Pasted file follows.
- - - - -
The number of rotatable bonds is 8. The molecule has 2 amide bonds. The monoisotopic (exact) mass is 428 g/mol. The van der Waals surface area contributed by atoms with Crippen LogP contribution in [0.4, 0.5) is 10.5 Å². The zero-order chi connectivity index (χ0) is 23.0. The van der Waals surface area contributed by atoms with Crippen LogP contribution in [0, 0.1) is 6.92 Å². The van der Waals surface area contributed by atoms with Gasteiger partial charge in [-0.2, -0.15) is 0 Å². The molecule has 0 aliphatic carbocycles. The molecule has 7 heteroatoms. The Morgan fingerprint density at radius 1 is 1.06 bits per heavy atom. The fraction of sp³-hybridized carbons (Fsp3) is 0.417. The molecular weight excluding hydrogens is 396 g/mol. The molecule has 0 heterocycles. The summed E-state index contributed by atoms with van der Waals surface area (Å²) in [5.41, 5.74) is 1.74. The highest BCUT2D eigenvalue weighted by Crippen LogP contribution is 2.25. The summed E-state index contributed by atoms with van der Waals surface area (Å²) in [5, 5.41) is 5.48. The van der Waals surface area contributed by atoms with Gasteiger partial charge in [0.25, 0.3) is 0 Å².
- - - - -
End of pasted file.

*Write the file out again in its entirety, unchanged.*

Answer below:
The number of rotatable bonds is 8. The molecule has 2 amide bonds. The monoisotopic (exact) mass is 428 g/mol. The van der Waals surface area contributed by atoms with Crippen LogP contribution in [0.4, 0.5) is 10.5 Å². The zero-order chi connectivity index (χ0) is 23.0. The van der Waals surface area contributed by atoms with Crippen LogP contribution in [0, 0.1) is 6.92 Å². The van der Waals surface area contributed by atoms with Gasteiger partial charge in [-0.2, -0.15) is 0 Å². The molecule has 0 aliphatic carbocycles. The molecule has 7 heteroatoms. The Morgan fingerprint density at radius 1 is 1.06 bits per heavy atom. The fraction of sp³-hybridized carbons (Fsp3) is 0.417. The molecular weight excluding hydrogens is 396 g/mol. The molecule has 0 heterocycles. The summed E-state index contributed by atoms with van der Waals surface area (Å²) in [5.41, 5.74) is 1.74. The highest BCUT2D eigenvalue weighted by Crippen LogP contribution is 2.25. The summed E-state index contributed by atoms with van der Waals surface area (Å²) in [5, 5.41) is 5.48. The van der Waals surface area contributed by atoms with Gasteiger partial charge in [0.25, 0.3) is 0 Å².